The Missionaries is a story of the collision of three cultures. A brilliant tale of ineptitude, self-righteousness, and human folly, it combines the mordant wit of W. Somerset Maugham with a sense of humor reminiscent of P. G. Wodehouse. When Dr. Sydney Prout is named the head of the UN mission to Elephant Island, he believes he is more than ready to meet the challenge of guiding its primitive inhabitants into the post-Colonial era and eventually full independence. But neither his many academic credentials nor the Journal of Race Relations have prepared Dr. Prout to reckon with the unrepentant bloody-mindedness of the natives or anticipate the inventive ways their tribal philosophers will incorporate the most unlikely aspects of modern civilization into their religious lore and traditional way of life. 1. Language: English. Narrator: Gabrielle Miller. Audio sample: http://samples.audible.de/bk/acx0/117839/bk_acx0_117839_sample.mp3. Digital audiobook in aax.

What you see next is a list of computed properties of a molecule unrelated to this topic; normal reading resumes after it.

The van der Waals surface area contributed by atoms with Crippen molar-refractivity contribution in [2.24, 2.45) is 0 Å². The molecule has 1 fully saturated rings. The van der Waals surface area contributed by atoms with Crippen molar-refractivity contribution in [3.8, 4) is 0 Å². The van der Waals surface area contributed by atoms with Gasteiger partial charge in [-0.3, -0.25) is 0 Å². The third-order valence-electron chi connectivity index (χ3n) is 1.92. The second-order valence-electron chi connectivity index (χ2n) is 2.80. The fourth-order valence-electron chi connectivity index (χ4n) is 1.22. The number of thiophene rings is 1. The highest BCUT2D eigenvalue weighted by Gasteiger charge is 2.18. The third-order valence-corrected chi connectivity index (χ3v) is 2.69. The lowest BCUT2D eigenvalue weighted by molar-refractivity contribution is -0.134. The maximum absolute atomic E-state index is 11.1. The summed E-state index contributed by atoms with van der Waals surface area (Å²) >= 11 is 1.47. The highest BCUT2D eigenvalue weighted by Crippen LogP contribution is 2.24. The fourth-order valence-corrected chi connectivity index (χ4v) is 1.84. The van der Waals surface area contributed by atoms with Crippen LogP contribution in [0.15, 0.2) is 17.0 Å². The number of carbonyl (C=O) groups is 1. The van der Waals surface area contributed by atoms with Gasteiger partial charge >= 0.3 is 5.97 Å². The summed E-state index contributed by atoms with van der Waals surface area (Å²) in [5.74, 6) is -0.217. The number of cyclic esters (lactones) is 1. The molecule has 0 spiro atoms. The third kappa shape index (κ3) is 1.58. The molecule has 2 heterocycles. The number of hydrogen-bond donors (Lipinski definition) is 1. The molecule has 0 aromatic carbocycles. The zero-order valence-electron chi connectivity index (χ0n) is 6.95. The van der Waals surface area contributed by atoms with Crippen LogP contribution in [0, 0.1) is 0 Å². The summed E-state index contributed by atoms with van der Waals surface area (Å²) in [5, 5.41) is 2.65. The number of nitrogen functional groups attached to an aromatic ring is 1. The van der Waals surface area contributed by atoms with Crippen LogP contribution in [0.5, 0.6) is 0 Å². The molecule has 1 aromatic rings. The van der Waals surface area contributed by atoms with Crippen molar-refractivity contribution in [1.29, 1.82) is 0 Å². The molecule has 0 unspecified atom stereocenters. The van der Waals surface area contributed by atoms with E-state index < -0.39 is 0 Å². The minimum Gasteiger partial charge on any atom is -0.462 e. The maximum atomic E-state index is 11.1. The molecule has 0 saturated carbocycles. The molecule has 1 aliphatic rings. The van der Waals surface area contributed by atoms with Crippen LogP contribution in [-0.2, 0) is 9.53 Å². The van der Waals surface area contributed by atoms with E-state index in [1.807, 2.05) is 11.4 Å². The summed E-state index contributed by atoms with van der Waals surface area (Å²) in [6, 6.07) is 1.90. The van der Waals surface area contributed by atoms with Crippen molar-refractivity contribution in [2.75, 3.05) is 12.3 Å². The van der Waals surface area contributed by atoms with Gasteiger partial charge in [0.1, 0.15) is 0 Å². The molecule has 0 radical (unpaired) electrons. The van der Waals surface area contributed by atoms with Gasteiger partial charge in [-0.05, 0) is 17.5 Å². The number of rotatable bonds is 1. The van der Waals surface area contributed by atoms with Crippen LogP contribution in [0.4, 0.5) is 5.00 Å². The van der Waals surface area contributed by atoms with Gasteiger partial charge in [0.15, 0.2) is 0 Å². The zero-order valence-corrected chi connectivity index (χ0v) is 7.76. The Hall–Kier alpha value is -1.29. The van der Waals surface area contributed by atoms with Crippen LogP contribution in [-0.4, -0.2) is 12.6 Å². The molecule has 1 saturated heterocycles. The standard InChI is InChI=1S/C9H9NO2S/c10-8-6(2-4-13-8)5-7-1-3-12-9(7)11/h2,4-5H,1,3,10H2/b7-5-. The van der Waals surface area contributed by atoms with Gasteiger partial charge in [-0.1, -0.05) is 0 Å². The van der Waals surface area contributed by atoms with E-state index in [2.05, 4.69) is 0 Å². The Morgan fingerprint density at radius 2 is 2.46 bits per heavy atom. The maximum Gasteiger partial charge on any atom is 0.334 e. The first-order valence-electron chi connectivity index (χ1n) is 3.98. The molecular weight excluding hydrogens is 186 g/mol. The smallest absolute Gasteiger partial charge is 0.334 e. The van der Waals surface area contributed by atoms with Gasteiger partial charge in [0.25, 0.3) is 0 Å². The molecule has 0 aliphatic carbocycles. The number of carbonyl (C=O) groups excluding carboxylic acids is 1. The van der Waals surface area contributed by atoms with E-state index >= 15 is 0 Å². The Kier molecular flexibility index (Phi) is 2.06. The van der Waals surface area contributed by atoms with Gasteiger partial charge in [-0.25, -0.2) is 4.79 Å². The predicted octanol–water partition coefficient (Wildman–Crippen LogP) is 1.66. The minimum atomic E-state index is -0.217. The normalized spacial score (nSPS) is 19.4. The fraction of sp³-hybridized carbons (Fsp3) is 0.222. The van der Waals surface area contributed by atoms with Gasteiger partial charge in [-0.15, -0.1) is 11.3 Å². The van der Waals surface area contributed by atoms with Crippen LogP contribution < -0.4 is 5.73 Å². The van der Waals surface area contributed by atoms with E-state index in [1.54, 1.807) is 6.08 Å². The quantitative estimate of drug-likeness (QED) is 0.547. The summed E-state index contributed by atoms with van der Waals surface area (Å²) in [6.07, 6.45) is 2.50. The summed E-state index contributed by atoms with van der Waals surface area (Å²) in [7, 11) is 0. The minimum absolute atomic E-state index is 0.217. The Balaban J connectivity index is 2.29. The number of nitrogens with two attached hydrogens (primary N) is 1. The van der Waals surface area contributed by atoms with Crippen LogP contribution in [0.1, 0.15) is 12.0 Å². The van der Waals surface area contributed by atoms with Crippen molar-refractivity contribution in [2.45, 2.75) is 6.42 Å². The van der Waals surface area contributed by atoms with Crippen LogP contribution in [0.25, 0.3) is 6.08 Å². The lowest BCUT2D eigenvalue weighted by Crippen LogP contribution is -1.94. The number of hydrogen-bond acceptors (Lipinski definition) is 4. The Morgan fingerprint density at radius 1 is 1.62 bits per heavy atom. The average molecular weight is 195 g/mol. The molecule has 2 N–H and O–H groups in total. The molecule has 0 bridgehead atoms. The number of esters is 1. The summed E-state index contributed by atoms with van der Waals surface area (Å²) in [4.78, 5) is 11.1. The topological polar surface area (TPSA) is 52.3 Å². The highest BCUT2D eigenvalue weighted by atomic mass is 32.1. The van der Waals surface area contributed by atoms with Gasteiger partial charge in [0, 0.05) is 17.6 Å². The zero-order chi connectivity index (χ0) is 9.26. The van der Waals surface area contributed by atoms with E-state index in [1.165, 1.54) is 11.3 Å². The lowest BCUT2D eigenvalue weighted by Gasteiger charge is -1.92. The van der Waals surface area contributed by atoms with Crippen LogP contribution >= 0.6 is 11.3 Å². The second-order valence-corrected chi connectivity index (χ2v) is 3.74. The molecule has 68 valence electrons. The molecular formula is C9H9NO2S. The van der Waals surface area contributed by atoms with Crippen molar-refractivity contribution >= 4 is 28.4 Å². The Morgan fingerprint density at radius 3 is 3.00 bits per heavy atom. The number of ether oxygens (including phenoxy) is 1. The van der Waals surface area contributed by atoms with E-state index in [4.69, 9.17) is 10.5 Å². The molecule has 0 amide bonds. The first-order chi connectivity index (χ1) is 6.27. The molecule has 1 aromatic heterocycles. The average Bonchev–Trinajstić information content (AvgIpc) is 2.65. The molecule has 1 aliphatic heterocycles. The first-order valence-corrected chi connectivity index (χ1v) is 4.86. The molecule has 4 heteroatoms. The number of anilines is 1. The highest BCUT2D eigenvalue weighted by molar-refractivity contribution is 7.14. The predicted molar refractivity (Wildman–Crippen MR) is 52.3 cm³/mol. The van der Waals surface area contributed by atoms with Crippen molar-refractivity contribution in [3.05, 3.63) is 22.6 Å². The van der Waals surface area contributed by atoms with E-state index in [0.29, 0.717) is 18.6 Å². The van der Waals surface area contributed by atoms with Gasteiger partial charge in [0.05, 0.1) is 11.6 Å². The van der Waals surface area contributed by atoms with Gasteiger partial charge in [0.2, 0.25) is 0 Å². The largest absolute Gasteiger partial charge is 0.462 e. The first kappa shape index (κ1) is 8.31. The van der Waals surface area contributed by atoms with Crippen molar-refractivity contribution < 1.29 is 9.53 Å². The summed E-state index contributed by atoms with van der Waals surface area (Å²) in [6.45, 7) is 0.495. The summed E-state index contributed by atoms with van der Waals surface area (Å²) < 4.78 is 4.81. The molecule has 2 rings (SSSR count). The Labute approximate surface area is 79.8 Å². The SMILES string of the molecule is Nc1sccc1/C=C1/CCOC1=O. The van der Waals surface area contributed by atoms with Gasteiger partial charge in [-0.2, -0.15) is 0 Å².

The early settlement of the region around Pittsburgh was characterized by a messy collision of personal, provincial, national, and imperial interests. Driven by the efforts of Europeans, Pennsylvanians, Virginians, and Indians, almost everyone attempted to manipulate the clouded political jurisdiction of the region. A Colony Sprung from Hell traces this complex struggle. The events and episodes that make up the story highlight the difficulties of creating and consolidating authority along the frontier, where the local populations acceptance or denial of authority determined the extent to which any government could impose its will. Ultimately, what was at stake was the nature of authority itself. Author Daniel P. Barr demonstrates that deep divisions marked efforts to exercise power over the western Pennsylvania frontier and limited the effectiveness of such attempts. They developed roughly along provincial lines, owing to a fierce competition between Pennsylvania and Virginia to incorporate the region into their colonies. This jurisdictional dispute permeated many social and political levels, impacting all those who sought power and influence along the western Pennsylvania frontier. Individuals, businesses, provincial governments, and British policymakers competed for jurisdiction in the political and legal arenas, while migrants, settlers, and Indians opposed one another on the ground in a contest that was far more confrontational and violent. Although the participants and the nature of the conflict changed over time, the fundamental question of who was going to make the important decisions regarding the region remained unsettled and unanswered, resulting in a consistent pattern of discord and contention. A Colony Sprung from Hell is an important contribution to the understanding of power and authority along the late colonial frontier. The book is published by The Kent State University Press. 1. Language: English. Narrator: Michael Kazalski. Audio sample: http://samples.audible.de/bk/acx0/063909/bk_acx0_063909_sample.mp3. Digital audiobook in aax.